McCrory and Tillis raise the stakes on voter photo ID by wavering
January 10, 2013
Hang on to your seats folks, the GOP roller-coaster is pulling out. Already the Legislative leaders and the Governor are seeming to back down on their campaign promises to support voter photo ID. There is a strong media push from the Elite Media in Raleigh and the State Board of Education is doing its best to defeat the idea. The Winston Salem Journal reports:
Republicans grasped historic dominance at the statehouse Wednesday, starting the legislative session with a supermajority in the House and Senate, even while expressing interest in compromising on a political flashpoint.
GOP leaders are softening their stance on legislation to require voters to show a photo identification card at the polls
voters to show other forms of identification that don't include a photo, such as a registration card or other government documents. "I would still like a photo on it, but I would also be willing to accept other options," McCrory said. "I'll let the legislature work to develop those bills. I expect a voter ID bill to be passed in the very near future."
The governor's comments came as he visited the Legislative Building on the opening day of the two-year session. McCrory's two most recent Democratic predecessors rarely ventured to the legislature, but McCrory said he will become a frequent presence as he forges a closer relationship with lawmakers, who return Jan. 30 to consider legislation.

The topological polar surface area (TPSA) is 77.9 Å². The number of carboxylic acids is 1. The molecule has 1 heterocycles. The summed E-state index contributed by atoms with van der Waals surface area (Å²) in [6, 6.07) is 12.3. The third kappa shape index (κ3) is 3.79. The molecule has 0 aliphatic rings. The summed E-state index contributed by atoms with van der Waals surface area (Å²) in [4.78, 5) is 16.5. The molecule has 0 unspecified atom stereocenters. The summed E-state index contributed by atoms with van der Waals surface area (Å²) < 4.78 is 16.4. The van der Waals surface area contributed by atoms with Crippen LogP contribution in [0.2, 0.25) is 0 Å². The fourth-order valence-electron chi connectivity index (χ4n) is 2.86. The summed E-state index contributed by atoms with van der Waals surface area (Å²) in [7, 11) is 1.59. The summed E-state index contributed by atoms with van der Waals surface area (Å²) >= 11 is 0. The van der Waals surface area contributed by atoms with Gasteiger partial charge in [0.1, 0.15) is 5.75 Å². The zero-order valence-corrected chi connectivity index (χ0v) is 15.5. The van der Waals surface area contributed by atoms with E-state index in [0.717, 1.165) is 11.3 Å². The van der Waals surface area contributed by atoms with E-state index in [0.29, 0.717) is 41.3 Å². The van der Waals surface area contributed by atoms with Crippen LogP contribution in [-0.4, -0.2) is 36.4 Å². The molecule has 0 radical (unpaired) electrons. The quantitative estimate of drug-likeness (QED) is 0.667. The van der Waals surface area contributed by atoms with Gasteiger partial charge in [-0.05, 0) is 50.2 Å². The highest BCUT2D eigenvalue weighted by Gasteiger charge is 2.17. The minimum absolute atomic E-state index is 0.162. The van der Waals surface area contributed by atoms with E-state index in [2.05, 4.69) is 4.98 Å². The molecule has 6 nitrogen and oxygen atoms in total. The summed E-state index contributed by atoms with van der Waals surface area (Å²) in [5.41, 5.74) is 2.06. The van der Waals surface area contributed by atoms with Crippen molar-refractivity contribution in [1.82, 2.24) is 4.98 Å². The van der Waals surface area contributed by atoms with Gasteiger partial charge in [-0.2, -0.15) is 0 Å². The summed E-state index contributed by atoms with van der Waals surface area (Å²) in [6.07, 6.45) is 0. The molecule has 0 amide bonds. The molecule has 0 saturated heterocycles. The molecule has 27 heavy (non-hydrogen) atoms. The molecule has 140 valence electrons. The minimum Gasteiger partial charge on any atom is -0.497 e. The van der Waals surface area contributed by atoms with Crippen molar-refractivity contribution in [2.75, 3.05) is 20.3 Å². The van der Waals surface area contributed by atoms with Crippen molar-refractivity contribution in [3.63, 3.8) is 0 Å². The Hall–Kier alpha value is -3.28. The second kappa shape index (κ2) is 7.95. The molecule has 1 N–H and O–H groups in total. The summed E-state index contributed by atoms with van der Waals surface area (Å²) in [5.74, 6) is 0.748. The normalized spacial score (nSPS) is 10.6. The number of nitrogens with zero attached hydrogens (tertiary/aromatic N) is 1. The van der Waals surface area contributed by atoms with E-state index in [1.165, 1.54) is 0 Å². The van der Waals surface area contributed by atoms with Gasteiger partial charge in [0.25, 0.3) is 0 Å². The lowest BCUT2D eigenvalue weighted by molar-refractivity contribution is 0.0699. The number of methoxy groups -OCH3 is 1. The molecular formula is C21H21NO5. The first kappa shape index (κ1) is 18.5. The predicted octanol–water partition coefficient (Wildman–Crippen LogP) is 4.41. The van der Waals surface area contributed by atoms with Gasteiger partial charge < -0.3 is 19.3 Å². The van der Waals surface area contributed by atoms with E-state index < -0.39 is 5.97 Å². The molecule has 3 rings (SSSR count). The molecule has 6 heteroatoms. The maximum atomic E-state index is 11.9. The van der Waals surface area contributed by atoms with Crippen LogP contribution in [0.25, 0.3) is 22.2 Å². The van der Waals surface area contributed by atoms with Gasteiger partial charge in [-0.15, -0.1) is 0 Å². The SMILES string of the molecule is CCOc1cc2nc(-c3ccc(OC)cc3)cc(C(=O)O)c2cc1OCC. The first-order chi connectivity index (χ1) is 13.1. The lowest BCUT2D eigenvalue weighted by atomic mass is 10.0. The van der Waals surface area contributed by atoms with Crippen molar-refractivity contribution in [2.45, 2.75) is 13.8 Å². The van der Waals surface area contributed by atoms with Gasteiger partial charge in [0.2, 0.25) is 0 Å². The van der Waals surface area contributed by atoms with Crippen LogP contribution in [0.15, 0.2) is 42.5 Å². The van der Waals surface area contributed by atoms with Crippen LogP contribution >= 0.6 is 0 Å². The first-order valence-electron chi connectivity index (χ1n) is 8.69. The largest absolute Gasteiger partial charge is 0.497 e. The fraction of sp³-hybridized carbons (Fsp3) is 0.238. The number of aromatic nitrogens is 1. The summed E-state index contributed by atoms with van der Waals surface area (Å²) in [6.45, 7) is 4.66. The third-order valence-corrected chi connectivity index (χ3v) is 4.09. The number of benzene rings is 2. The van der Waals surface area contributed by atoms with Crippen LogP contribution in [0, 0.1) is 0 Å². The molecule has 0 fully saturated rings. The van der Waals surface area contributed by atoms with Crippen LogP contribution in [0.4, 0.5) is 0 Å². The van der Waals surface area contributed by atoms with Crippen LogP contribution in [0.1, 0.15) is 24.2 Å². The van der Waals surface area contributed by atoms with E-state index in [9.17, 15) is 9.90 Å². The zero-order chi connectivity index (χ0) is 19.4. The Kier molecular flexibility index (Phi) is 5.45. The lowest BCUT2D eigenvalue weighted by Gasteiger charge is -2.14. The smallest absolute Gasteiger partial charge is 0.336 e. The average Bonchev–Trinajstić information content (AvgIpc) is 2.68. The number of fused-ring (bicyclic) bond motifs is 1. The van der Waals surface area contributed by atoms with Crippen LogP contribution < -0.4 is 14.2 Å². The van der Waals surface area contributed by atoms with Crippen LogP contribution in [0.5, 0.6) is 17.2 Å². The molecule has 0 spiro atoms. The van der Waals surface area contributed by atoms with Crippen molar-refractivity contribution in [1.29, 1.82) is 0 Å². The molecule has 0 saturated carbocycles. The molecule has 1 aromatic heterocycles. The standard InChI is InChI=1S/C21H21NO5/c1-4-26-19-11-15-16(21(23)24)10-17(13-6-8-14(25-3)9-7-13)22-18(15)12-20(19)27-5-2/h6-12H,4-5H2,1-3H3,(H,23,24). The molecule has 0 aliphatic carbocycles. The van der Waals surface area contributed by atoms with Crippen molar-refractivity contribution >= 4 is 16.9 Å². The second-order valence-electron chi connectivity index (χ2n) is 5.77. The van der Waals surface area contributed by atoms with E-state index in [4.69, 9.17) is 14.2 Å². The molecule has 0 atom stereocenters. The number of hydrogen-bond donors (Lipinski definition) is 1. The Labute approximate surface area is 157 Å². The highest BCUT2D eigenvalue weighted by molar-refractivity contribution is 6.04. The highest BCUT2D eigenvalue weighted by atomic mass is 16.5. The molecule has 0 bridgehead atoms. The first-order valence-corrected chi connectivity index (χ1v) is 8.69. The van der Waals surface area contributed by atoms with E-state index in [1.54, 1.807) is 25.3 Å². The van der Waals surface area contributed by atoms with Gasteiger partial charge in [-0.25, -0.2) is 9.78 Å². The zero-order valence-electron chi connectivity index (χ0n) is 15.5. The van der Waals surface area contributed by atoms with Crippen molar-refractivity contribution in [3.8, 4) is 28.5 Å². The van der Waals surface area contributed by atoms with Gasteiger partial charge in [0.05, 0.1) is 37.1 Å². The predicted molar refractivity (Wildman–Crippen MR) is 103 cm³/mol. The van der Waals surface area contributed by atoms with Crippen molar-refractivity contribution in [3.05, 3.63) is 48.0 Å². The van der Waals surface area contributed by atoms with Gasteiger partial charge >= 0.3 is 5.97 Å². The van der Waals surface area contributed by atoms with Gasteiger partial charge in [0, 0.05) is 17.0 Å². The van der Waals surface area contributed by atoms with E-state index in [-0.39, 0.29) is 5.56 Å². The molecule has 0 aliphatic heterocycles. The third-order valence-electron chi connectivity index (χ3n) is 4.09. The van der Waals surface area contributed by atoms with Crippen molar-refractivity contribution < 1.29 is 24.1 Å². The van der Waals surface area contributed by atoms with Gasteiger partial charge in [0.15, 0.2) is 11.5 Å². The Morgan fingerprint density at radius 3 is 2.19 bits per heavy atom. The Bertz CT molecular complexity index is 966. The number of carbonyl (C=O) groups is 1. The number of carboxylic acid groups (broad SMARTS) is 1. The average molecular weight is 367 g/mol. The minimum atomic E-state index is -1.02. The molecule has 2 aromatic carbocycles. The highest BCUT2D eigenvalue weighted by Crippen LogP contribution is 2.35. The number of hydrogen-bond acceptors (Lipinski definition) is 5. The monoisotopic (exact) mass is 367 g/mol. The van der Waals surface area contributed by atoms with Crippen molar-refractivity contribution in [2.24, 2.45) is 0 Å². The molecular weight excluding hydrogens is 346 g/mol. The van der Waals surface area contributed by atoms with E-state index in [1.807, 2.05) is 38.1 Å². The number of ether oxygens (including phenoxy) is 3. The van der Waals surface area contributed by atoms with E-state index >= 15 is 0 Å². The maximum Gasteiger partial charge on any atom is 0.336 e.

"I did it for two reasons," he told reporters. "One is to show respect for the legislature, and also to build a relationship with members of the legislature because this is going to have to be a team effort to fix some of the problems in the state."
The shift on a voter ID bill is a significant development on a major campaign promise Republicans made after Democratic Gov. Bev Perdue vetoed a photo ID requirement in 2011. Tillis vowed to make it one of the first bills approved this legislative session, and McCrory pledged to sign it.
Conservative activists overwhelming favor such a measure to guard against voter fraud, while Democrats warn that it would disenfranchise people, particularly minorities and the elderly, two points confirmed in the state's analysis.
Tillis said the numbers released by the State Board of Elections – showing that as many as 613,000 registered voters may not have valid driver's licenses or state-issued identification cards – changed the game.
"There are a number of people who do not appear to have IDs," Tillis said. "We need a treatment for that."
Click here to read the rest of the story and additional reports on the Legislature's opening day.